Berg v Zummo.pdf


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Berg v. Zummo, 786 So.2d 708 (2001)
2000-1699 (La. 4/25/01)

consider these two legal issues. Berg v. Zummo, 00-1699
(La.9/22/00), 767 So.2d 710.

DISCUSSION
This Court first addressed the imposition of liability on a
seller of alcoholic beverages for damages in Lee v. Peerless
Ins. Co., 248 La. 982, 183 So.2d 328 (1966). In that case,
we held that a vendor was not liable for damages incurred
by an intoxicated patron who was injured when he was
hit by a car after being ejected from a nightclub next to a
busy highway. This holding was based on the fact that **6
Louisiana had never had a “dramshop” 1 law and that under
our jurisprudence, “the proximate cause of the injury is the
act of the purchaser in drinking the liquor and not the act of
the vendor in selling it.” 183 So.2d at 330. Ten years later,
in a factually similar case, this Court overruled Lee and held
that a vendor could be liable for the breach of two duties: (1)
the statutory duty imposed on retailers to refrain from serving
alcoholic beverages to an intoxicated person under La. R.S.
26:88(2); and (2) the duty of the vendor under La. C.C. arts.
2315 and 2316 as a business invitor to conform their conduct
to that of a reasonable man under like circumstances, which
duty requires that they refrain from affirmative acts which
increase the peril to the intoxicated person. Pence v. Ketchum,
326 So.2d 831, 835 (La.1976). Three years later, in another
case where an intoxicated adult patron was injured when he
was ejected from a bar, this Court overruled Pence in part,
holding that:

There is, and should be, no absolute liability imposed
upon an alcoholic beverage retailer for the consequences
of a patron's intoxication. As this Court observed in Lee,
Louisiana has never had a civil damage or “dramshop”
statute. Regardless of whether the prohibition of R.S.
26:88(2) is purely and simply criminal *713 in nature or
has attendant civil consequences the cause more proximate
to an injury to an inebriated patron which results from his
intoxication is the consumption of the alcohol and not the
sale.
Thrasher v. Leggett, 373 So.2d 494, 496 (La.1979).
However, this Court held that “Pence was correct in finding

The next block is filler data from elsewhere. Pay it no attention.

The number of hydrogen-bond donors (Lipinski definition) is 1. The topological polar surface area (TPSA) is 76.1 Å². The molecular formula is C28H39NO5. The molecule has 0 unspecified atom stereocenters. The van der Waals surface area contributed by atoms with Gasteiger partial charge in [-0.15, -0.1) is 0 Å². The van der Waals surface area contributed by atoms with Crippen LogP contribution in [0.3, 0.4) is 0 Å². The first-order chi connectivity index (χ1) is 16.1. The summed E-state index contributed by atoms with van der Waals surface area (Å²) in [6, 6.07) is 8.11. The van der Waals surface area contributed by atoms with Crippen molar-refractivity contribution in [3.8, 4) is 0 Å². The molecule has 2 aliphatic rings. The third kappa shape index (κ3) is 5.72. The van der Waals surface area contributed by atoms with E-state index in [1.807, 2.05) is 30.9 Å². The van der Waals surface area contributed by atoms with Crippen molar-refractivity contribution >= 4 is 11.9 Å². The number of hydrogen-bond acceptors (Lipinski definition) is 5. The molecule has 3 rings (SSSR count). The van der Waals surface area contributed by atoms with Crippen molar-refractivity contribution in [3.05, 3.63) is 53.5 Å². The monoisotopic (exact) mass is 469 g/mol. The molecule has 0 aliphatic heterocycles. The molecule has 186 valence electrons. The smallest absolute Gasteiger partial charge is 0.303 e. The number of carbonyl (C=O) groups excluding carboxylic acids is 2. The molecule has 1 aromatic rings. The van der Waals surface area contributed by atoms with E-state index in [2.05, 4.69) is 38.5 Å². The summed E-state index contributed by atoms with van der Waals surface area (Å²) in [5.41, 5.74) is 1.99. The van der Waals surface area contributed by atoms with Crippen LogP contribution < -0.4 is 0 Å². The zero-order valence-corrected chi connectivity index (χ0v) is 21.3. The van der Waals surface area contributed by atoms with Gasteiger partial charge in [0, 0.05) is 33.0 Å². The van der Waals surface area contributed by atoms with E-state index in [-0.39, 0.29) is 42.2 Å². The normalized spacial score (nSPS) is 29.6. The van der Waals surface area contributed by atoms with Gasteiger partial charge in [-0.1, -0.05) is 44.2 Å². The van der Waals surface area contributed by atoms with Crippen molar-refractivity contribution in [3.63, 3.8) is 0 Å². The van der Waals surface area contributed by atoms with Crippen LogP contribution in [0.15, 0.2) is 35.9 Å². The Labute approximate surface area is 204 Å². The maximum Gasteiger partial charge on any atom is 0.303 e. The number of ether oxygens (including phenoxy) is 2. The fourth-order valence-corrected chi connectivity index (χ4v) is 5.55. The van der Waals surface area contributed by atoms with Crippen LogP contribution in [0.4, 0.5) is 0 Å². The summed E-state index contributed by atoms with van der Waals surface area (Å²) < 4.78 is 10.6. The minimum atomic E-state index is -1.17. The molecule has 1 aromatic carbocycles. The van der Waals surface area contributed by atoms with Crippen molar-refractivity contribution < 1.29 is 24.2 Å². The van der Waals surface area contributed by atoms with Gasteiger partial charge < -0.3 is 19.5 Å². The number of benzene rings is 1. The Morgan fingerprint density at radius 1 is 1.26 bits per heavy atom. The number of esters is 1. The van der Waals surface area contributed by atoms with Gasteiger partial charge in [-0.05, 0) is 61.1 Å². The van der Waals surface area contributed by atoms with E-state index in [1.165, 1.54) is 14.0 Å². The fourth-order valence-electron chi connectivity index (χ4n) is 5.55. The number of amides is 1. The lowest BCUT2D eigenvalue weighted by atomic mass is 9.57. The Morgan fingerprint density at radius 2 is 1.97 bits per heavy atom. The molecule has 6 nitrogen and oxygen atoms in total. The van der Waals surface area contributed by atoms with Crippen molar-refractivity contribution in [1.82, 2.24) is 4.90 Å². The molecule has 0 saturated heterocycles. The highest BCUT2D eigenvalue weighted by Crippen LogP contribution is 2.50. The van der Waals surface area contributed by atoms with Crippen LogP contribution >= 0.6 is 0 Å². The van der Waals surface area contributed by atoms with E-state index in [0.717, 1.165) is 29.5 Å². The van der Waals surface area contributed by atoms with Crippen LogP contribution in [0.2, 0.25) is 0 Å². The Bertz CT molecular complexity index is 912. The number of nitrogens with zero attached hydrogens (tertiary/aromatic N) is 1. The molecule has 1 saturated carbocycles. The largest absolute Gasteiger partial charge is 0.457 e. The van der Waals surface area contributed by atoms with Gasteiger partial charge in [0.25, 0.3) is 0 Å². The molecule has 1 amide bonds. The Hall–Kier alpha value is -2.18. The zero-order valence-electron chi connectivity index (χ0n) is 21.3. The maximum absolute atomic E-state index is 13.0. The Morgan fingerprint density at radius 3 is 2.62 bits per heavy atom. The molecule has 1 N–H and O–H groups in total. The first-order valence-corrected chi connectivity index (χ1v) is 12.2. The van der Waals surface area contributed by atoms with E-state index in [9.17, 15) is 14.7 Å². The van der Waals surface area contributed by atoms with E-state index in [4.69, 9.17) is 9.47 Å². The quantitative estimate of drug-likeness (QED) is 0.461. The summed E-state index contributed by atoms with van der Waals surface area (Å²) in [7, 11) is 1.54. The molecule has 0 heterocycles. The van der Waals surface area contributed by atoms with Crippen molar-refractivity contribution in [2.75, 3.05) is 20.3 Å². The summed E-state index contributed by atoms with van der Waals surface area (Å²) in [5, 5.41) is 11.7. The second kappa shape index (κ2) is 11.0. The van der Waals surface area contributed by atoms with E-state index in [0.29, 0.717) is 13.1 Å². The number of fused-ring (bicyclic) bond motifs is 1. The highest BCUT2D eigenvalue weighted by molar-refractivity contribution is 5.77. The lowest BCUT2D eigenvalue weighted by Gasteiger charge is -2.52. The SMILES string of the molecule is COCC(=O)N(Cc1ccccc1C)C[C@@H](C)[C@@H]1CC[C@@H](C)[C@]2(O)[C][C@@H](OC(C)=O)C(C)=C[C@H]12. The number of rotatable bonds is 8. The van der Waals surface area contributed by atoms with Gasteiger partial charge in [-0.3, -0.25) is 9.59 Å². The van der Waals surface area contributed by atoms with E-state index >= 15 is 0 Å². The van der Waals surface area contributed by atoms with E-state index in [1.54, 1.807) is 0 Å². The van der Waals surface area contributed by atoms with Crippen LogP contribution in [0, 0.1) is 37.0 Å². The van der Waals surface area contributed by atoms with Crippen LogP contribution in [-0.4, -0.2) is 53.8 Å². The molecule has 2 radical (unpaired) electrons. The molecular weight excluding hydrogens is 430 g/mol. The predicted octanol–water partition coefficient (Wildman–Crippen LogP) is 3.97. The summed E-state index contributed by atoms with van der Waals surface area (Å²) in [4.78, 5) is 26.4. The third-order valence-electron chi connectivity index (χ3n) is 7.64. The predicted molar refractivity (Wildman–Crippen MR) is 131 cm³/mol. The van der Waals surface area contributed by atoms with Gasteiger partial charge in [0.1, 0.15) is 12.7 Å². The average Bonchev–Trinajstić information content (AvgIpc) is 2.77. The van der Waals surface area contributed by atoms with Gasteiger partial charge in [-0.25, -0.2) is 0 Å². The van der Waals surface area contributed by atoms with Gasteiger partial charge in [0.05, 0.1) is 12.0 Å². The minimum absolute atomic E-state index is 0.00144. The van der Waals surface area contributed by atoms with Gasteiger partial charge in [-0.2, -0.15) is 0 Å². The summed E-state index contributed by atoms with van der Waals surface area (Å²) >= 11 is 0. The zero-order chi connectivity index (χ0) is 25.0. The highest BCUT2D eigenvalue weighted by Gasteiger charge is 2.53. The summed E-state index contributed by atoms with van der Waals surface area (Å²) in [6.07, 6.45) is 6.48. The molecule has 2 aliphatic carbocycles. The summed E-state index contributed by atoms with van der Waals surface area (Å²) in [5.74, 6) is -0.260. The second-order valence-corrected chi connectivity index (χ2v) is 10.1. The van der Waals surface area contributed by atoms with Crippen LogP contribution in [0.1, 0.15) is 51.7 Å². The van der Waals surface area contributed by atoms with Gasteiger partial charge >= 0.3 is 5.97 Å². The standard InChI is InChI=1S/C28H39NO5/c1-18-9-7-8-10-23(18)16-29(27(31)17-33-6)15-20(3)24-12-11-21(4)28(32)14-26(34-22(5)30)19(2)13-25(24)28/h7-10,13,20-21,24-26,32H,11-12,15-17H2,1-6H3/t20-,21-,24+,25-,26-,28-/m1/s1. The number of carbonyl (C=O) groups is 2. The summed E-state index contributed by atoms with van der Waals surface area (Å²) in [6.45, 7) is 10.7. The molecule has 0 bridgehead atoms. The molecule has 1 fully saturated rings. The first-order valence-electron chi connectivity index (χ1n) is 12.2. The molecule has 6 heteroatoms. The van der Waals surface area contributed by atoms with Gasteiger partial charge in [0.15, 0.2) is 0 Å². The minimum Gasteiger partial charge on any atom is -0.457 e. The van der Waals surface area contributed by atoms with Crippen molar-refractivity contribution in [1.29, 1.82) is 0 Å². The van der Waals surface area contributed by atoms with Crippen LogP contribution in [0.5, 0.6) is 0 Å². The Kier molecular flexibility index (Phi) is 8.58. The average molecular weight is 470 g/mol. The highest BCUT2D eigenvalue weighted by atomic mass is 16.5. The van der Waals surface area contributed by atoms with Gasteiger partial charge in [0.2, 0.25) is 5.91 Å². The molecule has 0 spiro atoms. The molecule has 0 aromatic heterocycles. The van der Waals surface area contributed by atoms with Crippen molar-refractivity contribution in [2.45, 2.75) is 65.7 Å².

that Article 2315 imposes upon a bar owner a duty to avoid
affirmative acts which increase the peril to an intoxicated
person” and that “it is not inappropriate as in Pence to find
that a proprietor who closes his establishment and puts an
intoxicated patron out on a busy highway breaches his duty

not to **7 increase his patron's peril.” Id. at 497. We held
that “[u]nder Article 2315 the proper standard to determine
whether a bar owner has breached his duty to an intoxicated
patron is whether his conduct was that generally required of
a reasonable man under like circumstances.” Id. Applying
the reasonable man standard under La. C.C. art. 2315, we
concluded that “the defendant is not responsible for the
ensuing harm to this patron caused, not by any affirmative
act of defendant's, but simply by plaintiff's inebriated
condition” because the defendant's bouncer had a right and
duty to remove the disruptive plaintiff from the premises
using reasonable force under the circumstances. Id.
In this Court's first case dealing with liability arising
from the service of alcohol to a minor, we rejected the
plaintiffs' contention that absolute liability should be imposed
on a minor social host who serves intoxicating liquor to
another minor. Gresham v. Davenport, 537 So.2d 1144,
1148 (La.1989) (applying pre-1986 law). We explained that
this State has never implemented dramshop liability statutes
against providers of alcoholic beverages and that instead, “we
have chosen to apply the well accepted duty risk analysis to
claims of injuries caused by effects of alcoholic beverages.”
Id. 2 Likewise, in St. Hill v. Tabor, we applied the duty-risk
analysis to determine that an adult social host was negligent
for serving alcohol to a minor who drowned during a large
and raucous swimming party at her home, allowing the pool
to become so cloudy that it was impossible to see to the
bottom of the pool, and not having a life guard to supervise
the swimmers. St. Hill v. Tabor, 542 So.2d 499 (La.1989).
In these two social host cases involving the provision of
**8 alcohol to minors, this Court applied the basic dutyrisk analysis, i.e., that the conduct of which the plaintiff
complains must be a cause-in-fact of the harm, and that, after
determining causation, the court must also determine what
was the duty imposed on defendant, and whether the risk
which caused the accident was within the scope of the duty. In
these two cases involving minors, there was no requirement
of an “affirmative act” on the part of the social host that
increased the minor's risk of harm.
In 1986, the Louisiana Legislature enacted La. R.S. 9:2800.1,
entitled “Limitation of Liability for loss connected with sale,
serving, or furnishing of alcoholic beverages” which provides
as follows:
A. The legislature finds and declares that the consumption
of intoxicating beverages, rather than the sale or serving or
furnishing of such beverages, is the proximate cause of any
injury, including death and property damage, inflicted by

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